What does thy mean?
What does thy mean?
Thy is an old-fashioned, poetic, or religious word for ‘your’ when you are talking to one person.
What does the Greek word basileia mean?
What does she mean in Greek?
Greek Translation. αυτή aftí More Greek words for she.
What is the attributive position in Greek?
An adjective is considered in an ATTRIBUTIVE POSITION when it modifies a noun with a definite article, and the adjective itself follows the definite article. For example: ἡ αὐτὴ πατρίς. An adjective is considered in the PREDICATE POSITION if the adjective precedes the article, or follows the article and noun.
How do you show possession in Greek?
If we want to emphasize, we use the pronoun δικός, δική, δικό (dikos, diki, diko, mine / my own) followed by a possessive pronoun. Τhose pronouns are declinable, i.e. they have the same gender, number and case as the noun they refer to. The feminine pronoun δική (diki) can also take the form δικιά (dikia).
What are the Greek personal pronouns?
1. Personal Pronouns in Greek
- εγώ (egó) — “I”
- εσύ (esí) — “you”
- αυτός (aftós) — “he”
- αυτή (aftí) — “she”
- αυτό (aftó) — “it”
- εμείς (emís) — “we”
- εσείς (esís) — “you”
- αυτοί (aftí) — “they” (masculine)
Is Greek gender neutral?
Greek. Modern Greek language maintains three genders: masculine, feminine, and neuter. First and second person pronouns are genderless, while third person ones in both singular and plural use different endings to distinguish among the three genders. Some nouns denoting professions have no feminine form at all.
What are the genders in Greek?
In the Greek language, there are three genders: masculine, feminine, and neuter. Each noun in Greek has a specific gender and—unlike in English—these genders don’t only apply exclusively to nouns referring to people, but also to nouns that refer to things or animals.
What is the Latin word for feminine?
feminine (adj.) “feminine, female; with feminine qualities, effeminate,” from Latin femininus “feminine” (in the grammatical sense at first), from femina “woman, female,” literally “she who suckles” (from PIE root *dhe(i)- “to suck”).
What are feminine qualities?
Traits such as nurturance, sensitivity, sweetness, supportiveness, gentleness, warmth, passivity, cooperativeness, expressiveness, modesty, humility, empathy, affection, tenderness, and being emotional, kind, helpful, devoted, and understanding have been cited as stereotypically feminine.
What is the symbol for a girl?
What tense is Erat in Latin?
This is called the pluperfect tense. The pluperfect tense (or past perfect in English) is used to describe finished actions that have been completed at a definite point in time in the past….Pluperfect tense.
|Pluperfect tense endings|
What is the future perfect tense in Latin?
All four conjugations form the future perfect tense in the same way and use the following endings. To form the future perfect of a verb, remove the ‘-i’ from the third principal part of the verb and add the relevant ending above….Lesson 16 – Future perfect tense.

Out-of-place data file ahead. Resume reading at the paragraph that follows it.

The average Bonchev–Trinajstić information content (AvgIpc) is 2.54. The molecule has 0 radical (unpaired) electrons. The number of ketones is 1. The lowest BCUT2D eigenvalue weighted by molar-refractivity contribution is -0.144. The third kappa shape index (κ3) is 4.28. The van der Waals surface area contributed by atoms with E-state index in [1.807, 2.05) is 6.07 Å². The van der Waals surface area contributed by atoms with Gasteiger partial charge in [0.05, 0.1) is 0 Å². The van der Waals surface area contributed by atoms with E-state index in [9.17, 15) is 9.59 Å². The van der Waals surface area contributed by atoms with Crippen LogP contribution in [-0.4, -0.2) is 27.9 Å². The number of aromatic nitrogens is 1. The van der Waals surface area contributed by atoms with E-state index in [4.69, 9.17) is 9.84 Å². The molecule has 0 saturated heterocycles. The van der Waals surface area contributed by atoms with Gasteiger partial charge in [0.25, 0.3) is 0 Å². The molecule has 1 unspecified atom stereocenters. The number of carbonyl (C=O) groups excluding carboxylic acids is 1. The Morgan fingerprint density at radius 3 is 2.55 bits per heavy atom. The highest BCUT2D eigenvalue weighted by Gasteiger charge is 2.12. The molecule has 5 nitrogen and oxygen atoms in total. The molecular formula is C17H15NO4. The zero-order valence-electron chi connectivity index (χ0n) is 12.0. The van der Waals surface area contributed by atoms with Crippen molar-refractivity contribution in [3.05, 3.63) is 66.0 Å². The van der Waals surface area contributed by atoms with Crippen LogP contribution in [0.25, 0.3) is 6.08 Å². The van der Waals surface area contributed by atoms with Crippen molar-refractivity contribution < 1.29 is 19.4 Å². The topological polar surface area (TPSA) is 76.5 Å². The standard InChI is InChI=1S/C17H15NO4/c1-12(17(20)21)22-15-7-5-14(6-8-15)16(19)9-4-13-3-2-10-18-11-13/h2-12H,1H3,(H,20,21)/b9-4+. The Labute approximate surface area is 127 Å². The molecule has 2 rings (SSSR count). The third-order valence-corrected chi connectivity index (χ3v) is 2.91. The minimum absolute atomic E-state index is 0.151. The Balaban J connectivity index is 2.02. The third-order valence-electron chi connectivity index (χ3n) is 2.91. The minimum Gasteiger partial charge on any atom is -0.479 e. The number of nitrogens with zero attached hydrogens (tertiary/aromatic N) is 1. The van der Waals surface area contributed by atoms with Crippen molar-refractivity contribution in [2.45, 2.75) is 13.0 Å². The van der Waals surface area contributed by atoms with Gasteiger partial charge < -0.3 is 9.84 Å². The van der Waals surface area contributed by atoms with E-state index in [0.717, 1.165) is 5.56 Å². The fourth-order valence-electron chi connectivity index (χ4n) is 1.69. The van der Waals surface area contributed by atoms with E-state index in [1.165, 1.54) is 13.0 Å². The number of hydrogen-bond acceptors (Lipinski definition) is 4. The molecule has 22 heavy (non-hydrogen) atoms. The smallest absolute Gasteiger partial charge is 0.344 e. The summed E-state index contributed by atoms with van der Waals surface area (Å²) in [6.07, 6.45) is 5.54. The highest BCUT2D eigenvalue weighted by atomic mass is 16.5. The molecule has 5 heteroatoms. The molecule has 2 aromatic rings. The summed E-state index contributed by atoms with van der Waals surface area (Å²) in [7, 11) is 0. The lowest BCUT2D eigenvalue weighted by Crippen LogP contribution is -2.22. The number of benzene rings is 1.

|fueritis||you will have been|
|fuerint||they will have been|
How many tenses are there in Latin?
What does conjugation mean in Latin?
Latin is an inflected language, and as such its verbs must be conjugated in order to express person, number, time, tense, mood or voice. A set of conjugated forms of the same verb pattern is called a conjugation (verb inflection group).
What does declension mean in Latin?
Nouns are divided into groups called declensions. Nouns that end in ‘-a’ belong to the first declension. They are mostly feminine. In Latin, there are no words for ‘a’ or ‘the’.
What is the case in Latin?
Case refers to the formal markers (in Latin they are endings added to the stem of a noun or adjective) that tell you how a noun or adjective is to be construed in relationship to other words in the sentence.
What is the accusative in Greek?
The accusative case is used for the direct object of transitive verbs, for the internal object (mostly of intransitive verbs), for the subject of a subordinate infinitive (that is, not as the subject of the historical infinitive), to indicate place to which, extent or duration, and for the object of certain …
What is the function of the ablative case in Latin?
In grammar, the ablative case (pronounced /ˈæblətɪv/; sometimes abbreviated abl) is a grammatical case for nouns, pronouns, and adjectives in the grammars of various languages; it is sometimes used to express motion away from something, among other uses.
Why is there no ablative in Greek?
As others have said, in Greek the true ablative collapsed with the genitive. Hence the use of the genitive in comparisons (“greater starting from …) and with ‘from’ words. In Latin it collapsed with the locative and the instrumental, hence the use of that case for three basic things (‘by’, ‘with’ or ‘from’).
What are the ablative cases in Latin?
The Ablative Case is historically a conflation of three other cases: the true ablative or case of separation (“from”); the associative-instrumental case (“with” and “by”); and the locative case (“in”).
What is genitive case in Latin?
The genitive case is most familiar to English speakers as the case that expresses possession: “my hat” or “Harry’s house.” In Latin it is used to indicate any number of relationships that are most frequently and easily translated into English by the preposition “of”: “love of god”, “the driver of the bus,” the “state …